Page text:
Evaluating Opus

by jefftkjefftk2 min read8th Aug 20205 comments

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ProgrammingPractical
Personal Blog
Several months ago, I proposed a bucket brigade approach to singing with friends over the Internet. Recently, Glenn and I have been working on an implementation (prototype source code). We can't use WebRTC (I think) because we need fine grained control over latency, so we're doing everything manually. Which raises the question of compression.

CD quality audio, which your browser is happy to give you, represents a second of audio with 44,100 ("44.1kHz") 16bit samples. It's possible to send this raw over the internet, but that's a lot of bandwidth: 88,200 bytes per second in each direction, or 1.4 Mb/s. That's not completely nuts, but many people on Wi-Fi are in environments that won't be able to handle that consistently.

One way to do better is to just throw away data. Instead of taking 44,100 samples every second, just take a quarter of that (11,025). Instead of using sixteen bits per sample, just send the eight most important ones. This is a factor of eight smaller at 175 kb/s round trip, but compare:

(CD Quality: 44.1kHz, 16bit)

(Reduced: 11kHz, 8bit, undithered)

This doesn't sound great: there are some weird audio artifacts that come from rounding in a predictable way. Instead, people would normally dither it:

(Reduced: 11kHz, 8bit, dithered)

This sounds much more realistic, but it adds a lot of noise. Either way, in addition to sounding awkward this approach also uses more bandwidth then would be ideal. Can we do better?

I wrote to Chris Jacoby, and he suggested I look into the Opus codec. I tried it out, and it's pretty great:

(Opus: 64 kb/s)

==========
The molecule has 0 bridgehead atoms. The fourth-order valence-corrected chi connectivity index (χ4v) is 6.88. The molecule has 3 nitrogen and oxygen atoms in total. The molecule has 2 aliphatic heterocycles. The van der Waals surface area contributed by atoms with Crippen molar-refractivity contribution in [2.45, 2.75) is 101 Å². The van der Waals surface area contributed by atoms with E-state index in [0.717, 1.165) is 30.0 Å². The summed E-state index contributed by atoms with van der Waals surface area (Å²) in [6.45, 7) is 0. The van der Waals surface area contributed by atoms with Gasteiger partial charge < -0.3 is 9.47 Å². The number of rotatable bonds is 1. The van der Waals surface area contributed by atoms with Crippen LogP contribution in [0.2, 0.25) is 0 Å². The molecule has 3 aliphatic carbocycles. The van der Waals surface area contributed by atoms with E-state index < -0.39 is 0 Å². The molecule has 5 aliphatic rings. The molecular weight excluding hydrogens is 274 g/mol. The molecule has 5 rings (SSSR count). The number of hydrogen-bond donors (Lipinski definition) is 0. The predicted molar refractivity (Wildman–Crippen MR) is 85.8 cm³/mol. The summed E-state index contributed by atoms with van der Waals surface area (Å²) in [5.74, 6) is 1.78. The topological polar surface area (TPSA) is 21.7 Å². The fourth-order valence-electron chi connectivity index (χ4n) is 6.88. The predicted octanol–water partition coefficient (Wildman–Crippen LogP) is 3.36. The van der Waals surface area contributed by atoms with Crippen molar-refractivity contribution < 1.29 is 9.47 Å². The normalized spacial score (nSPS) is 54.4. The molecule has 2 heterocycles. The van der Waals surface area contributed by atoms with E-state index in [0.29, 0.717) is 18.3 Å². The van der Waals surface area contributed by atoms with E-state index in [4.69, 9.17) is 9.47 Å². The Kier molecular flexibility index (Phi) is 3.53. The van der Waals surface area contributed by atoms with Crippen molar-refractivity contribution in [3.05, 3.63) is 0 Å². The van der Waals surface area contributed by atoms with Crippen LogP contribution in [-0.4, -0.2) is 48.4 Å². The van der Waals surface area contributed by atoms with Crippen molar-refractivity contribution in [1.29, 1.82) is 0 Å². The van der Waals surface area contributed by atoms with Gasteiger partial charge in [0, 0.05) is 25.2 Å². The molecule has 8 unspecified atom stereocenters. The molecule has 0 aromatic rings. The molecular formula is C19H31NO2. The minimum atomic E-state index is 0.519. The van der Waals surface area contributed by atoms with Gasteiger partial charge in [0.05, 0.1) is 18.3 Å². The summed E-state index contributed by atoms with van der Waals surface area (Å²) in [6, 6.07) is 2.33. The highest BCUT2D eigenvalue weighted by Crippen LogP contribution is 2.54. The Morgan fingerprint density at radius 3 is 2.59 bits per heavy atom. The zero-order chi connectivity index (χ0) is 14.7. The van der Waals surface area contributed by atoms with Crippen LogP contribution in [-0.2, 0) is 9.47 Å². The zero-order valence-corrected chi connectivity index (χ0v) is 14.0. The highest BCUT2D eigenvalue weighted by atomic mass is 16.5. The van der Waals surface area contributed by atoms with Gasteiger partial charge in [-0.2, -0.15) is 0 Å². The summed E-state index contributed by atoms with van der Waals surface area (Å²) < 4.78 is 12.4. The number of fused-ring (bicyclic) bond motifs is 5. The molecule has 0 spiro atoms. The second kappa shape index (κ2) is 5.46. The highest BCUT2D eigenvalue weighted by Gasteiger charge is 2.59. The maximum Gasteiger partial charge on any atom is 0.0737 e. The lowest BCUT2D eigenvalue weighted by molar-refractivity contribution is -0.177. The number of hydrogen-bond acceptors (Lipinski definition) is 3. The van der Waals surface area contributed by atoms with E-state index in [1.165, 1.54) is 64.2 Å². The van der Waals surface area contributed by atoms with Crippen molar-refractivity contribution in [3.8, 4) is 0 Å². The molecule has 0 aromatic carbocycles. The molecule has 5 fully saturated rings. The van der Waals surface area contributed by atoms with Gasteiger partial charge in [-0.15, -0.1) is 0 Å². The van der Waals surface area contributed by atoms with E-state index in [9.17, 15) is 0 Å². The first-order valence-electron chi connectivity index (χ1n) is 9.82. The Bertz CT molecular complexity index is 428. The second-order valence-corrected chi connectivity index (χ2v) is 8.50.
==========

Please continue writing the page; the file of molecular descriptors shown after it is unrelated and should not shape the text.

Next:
(Opus: 32 kb/s)

(Opus: 24 kb/s)

(Opus: 16 kb/s)

All of these are smaller than the reduced version above, and all of them except the 16 kb/s sound substantially better.

In our use case, however, we're not talking about sending one large recording up to the server. Instead, we'd be sending batches of samples off every, perhaps, 200ms. Many compression systems do better if you give them a lot to work with; how efficient is opus if we give it such short windows?

One way to test is to break the input file up into 200 ms files, encode each one with opus, and then measure the total size. The default opus file format includes what I measure as ~850 bytes of header, however, and since we control both the client and the server we don't have to send any header. So I count for my test file:

format size
CD Quality 706 KB
11kHz, 8bit 88 KB
Opus, 32 kb/s 44 KB
Opus, 32 kb/s, 200ms chunks 51 KB

I was also worried that maybe splitting the file up into chunks would sound bad, either because they wouldn't join together well or because it would force opus to use a lower quality encoding. But it sounds pretty good to me:

(200ms chunks)

Another question is efficiency: how fast is opus? Here's a very rough test, on my 2017 Macbook Pro:

$ time for i in {{1..1000}}
    do opusenc --quiet \
       --music --bitrate 32 \
       row-row-row.wav output.opus32
    done
$ time for i in {{1..1000}}
    do opusdec --quiet \
      row-row-row.opus32 output.wav
    done

The test file is 8.2 seconds of audio. Encoding 1000 copies took 68s, decoding took 43s, for a total of 111s. This is 74x realtime, and is the kind of embarrassingly parallel computation where you can just add more cores to support more users.

Running on the server it looks like we can use the python bindings, and on the client we can use an emscripten web assembly port.

Overall, this seems like a solid chunk of work, but also a good improvement.

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